Soon after the U.S. Supreme Court struck down the federal rule compelling closely held companies to provide birth control coverage over their owners' religious objections, Democrats in Congress signaled they would craft legislation to make sure that women who get their health insurance from such companies can still get contraception at no cost.
But Monday's decision, which for the first time granted corporations the right to exercise religious beliefs, may also affect the prospects of success for religious not-for-profits that also oppose the so-called contraceptive mandate.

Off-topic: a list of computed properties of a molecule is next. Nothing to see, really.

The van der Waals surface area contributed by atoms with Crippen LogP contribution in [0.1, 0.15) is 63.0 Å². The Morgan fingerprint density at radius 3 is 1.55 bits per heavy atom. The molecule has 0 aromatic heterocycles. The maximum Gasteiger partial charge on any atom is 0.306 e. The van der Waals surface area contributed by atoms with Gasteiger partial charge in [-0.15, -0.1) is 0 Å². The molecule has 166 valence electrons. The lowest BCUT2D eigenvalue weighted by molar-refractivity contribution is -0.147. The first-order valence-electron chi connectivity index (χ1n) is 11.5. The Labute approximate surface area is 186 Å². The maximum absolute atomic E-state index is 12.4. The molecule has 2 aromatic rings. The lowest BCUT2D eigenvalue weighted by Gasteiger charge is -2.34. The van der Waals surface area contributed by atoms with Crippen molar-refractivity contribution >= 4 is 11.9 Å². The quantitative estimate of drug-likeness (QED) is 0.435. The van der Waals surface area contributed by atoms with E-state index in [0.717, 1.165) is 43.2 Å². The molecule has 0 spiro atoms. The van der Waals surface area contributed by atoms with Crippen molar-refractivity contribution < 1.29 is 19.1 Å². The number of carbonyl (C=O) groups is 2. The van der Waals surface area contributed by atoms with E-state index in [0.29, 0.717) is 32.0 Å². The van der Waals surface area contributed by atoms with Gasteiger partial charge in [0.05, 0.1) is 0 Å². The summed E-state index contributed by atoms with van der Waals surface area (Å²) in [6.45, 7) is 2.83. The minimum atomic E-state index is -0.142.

The high court struck down a federal regulation issued under the Patient Protection and Affordable Care Act that required insurance plans for most privately held companies to include all 20 forms of approved birth control without cost-sharing to women in their plans. The rule was crafted after the Institute of Medicine concluded birth control was an essential health benefit for women. But three family-run companies with strong religious beliefs objected, saying prescription emergency contraceptives and intrauterine devices interfered with the viability of a fertilized human egg, which they said was a form of abortion.